Graphene‐Based Bacterial Filtration via Electrostatic Adsorption
Advanced Materials Interfaces
ditions lack clean water, fecal-oral diseases can proliferate rapidly. Diarrhea may not seem deadly to those who have access to improved sanitation, but it kills 750 000 children every year that is more than malaria, AIDS, and measles combined.  aterborne pathogens are also of great concern in the hospital environment, as the water temperatures and the complex structure of hospital water systems are suitable for bacterial growth and biofilm formation. [3, 4] These pathogens in connected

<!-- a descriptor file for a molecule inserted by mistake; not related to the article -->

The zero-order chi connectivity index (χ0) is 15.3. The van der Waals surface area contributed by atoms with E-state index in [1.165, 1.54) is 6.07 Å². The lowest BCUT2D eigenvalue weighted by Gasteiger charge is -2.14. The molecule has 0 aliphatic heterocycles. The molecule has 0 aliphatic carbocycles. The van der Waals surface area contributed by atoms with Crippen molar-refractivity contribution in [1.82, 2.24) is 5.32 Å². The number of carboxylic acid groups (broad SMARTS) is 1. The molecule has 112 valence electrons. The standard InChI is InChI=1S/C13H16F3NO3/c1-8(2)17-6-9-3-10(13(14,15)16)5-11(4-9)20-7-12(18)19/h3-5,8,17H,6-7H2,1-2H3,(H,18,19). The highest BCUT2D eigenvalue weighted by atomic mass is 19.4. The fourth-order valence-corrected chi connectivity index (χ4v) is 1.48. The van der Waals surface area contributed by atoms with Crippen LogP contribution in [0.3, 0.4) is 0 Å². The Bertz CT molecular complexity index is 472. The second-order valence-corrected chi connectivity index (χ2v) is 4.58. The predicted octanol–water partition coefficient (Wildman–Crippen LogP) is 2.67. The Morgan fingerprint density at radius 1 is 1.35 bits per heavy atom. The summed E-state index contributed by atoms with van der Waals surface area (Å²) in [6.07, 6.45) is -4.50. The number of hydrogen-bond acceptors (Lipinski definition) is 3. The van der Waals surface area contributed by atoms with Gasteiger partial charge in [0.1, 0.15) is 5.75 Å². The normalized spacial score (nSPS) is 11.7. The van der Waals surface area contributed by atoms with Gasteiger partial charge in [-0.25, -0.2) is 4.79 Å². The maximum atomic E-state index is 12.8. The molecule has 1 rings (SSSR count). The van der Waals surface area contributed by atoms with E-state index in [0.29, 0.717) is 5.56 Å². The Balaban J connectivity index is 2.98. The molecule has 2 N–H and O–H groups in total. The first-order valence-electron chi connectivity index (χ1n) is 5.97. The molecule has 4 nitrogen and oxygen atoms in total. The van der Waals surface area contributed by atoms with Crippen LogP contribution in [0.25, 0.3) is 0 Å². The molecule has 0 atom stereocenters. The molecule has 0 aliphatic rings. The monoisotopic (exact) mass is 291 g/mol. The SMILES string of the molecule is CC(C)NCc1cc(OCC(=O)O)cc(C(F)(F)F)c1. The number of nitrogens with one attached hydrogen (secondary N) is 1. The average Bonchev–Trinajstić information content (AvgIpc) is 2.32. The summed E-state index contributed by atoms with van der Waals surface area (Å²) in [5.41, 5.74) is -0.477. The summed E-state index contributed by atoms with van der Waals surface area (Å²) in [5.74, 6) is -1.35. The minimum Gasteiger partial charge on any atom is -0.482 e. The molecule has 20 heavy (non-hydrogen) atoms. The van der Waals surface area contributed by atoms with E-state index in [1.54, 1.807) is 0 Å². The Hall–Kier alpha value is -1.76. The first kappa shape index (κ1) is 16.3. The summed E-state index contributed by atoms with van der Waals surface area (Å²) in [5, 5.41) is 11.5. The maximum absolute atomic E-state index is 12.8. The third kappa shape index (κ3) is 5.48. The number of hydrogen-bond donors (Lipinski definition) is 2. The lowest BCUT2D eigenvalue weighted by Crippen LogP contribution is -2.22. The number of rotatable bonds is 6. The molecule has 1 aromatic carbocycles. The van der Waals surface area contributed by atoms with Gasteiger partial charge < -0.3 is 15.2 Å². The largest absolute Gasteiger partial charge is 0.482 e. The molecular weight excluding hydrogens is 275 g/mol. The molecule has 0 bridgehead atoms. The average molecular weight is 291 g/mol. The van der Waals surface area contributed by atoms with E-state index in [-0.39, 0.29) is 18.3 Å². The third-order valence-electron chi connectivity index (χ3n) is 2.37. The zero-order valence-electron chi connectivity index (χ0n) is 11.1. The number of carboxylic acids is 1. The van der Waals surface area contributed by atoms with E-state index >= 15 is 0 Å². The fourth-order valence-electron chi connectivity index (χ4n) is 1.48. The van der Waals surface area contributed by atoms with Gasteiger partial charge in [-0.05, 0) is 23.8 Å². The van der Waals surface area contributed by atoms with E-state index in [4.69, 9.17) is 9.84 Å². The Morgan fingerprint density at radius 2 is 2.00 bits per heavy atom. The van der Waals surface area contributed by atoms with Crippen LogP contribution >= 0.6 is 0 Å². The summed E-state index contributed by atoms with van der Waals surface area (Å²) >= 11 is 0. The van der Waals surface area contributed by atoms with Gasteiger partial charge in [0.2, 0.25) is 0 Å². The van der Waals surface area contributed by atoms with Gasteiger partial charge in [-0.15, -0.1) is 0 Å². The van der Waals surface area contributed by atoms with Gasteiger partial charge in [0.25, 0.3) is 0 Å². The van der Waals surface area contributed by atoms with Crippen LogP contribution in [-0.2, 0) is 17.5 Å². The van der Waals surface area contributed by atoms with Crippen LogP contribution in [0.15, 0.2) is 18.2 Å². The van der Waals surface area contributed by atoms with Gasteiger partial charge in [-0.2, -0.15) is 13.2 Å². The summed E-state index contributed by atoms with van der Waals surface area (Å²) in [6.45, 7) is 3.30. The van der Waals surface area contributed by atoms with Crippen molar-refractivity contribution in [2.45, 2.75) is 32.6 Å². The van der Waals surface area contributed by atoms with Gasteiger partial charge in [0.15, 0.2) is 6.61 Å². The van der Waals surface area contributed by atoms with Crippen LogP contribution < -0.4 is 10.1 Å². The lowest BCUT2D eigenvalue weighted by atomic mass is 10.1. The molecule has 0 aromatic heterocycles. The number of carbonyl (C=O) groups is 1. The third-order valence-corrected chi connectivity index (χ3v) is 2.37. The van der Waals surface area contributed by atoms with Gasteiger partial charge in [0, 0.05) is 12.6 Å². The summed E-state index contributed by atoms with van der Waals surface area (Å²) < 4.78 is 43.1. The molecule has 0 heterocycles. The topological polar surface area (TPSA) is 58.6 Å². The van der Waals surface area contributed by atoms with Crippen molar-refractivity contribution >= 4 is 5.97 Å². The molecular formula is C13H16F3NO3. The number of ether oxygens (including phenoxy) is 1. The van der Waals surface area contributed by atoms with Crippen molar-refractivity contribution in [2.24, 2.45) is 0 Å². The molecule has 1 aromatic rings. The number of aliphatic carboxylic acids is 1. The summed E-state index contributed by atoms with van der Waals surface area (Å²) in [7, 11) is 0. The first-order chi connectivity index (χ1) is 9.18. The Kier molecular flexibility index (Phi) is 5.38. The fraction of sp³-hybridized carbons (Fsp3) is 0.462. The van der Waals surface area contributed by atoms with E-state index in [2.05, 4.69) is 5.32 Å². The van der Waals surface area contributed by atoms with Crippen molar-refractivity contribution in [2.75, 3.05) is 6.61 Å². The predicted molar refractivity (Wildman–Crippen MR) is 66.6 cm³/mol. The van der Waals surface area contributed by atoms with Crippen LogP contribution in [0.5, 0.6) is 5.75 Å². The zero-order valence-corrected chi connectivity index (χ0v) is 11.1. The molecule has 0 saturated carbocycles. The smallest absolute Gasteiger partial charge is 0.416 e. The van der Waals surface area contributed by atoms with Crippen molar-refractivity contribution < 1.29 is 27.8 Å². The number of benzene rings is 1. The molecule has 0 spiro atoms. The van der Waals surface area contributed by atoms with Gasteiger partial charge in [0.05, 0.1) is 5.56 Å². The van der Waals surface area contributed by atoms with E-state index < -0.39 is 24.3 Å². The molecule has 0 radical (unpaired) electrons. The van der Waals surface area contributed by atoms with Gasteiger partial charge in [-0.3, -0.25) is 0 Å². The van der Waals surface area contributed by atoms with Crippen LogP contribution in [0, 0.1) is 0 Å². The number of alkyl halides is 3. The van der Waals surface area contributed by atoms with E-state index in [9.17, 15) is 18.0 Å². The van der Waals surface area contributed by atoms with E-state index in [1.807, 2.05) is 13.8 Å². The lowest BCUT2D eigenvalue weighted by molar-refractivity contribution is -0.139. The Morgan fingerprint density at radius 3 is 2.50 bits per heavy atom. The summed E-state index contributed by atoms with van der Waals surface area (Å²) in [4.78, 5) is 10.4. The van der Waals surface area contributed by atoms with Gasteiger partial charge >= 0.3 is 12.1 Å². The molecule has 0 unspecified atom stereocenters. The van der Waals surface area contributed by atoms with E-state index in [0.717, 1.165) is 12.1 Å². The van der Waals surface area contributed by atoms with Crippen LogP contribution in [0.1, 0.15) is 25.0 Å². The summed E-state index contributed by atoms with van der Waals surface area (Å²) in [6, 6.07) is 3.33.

... es (such as sinks, showers, ice machines, water baths, eyewash stations, and dental units) can lead to severe infections, especially with the rising number of multidrug-resistant bacteria. [5, 6] he faucet micropore filters that are used to prevent this outcome must be replaced after a few weeks of use, making them very costly. Novel antibacterial technologies may offer practical and cost-effective prevention strategies for these concerns.  These flexible, singleatom-thick, nano-micrometer sized sheets feature an extremely large surface area. [10, 11] Among the variety of different graphene materials, graphene oxide (GO) is frequently used due to its inexpensive preparation from graphite      as well as its hydrophilic functional groups, which enhance its dispersibility in polar solvents and offer multiple options for chemical post-modification. [17, 18] n a previous work we demonstrated that polymer post-modification of micrometer-sized GO can be used to create polycationic microsheets.  These flexible GO microsheets matched the size and surface-charge density of opposite charged E. coli bacterial cells. Incubating them with gram-positive methicillinresistant Staphylococcus aureus (MRSA) and gram-negative Escherichia coli (E. coli) led to wrapping and immobilization of bacterial cells in both cases.  Based on multivalent electrostatic attraction, these GO derivates (GOX) also showed antibacterial activity when they were attached to a carrier material. [20, 21] lthough many polycationic polymers like chitosan, [22, 23] polyethylene imine, [24, 25] ε-polylysine,  polysiloxanes, [27, 28] polyionenes [29, 30] as well as modified GO materials with various conjugated moieties like mannose,  lactose,  quaternary ammonium compounds [33, 34] and zwitterionic systems  have been shown to bind and inhibit bacteria, investigation Flexible graphene oxide (GO) microsheets with attached positively charged polymers, termed GOX microsheets, are efficient at bacterial adsorption, as they bind electrostatically to bacterial membranes' negative surface charge. The authors explore an antimicrobial water filter application for GOX's extremely high surface area and its previously described efficient bacterial adsorption. Cellulose-fiber carrier material is functionalized with GOX microsheets to create an adsorption-based bacteria filtration material. The morphology and charge density (7.8 × 10 19 g -1 ) of the prepared GOX fibers are determined by scanning electron microscopy and dye adsorption assay, and widefield fluorescence microscopy is used to visualize the adsorption of stained Escherichia coli bacterial cells on the fibers. GOX fibers are tested in filtration setups to investigate their bacteria removal performance. The experimental results, with 100 mg of GOX fibers filtering 2.4 × 10 9 colony-forming units (CFU) from an E. coli bacterial culture with 99.5% bacterial reduction, demonstrate the fibers' high bacteria loading capacity. The electrostatic adsorption-based filtration mechanism allows the filter to be operated at higher flow rates than micropore membrane filters, while maintaining 3-log bacterial reduction. GOX filter materials removing bacteria via adsorption are a high flow rate alternative to current water filtration processes that rely on size-exclusion.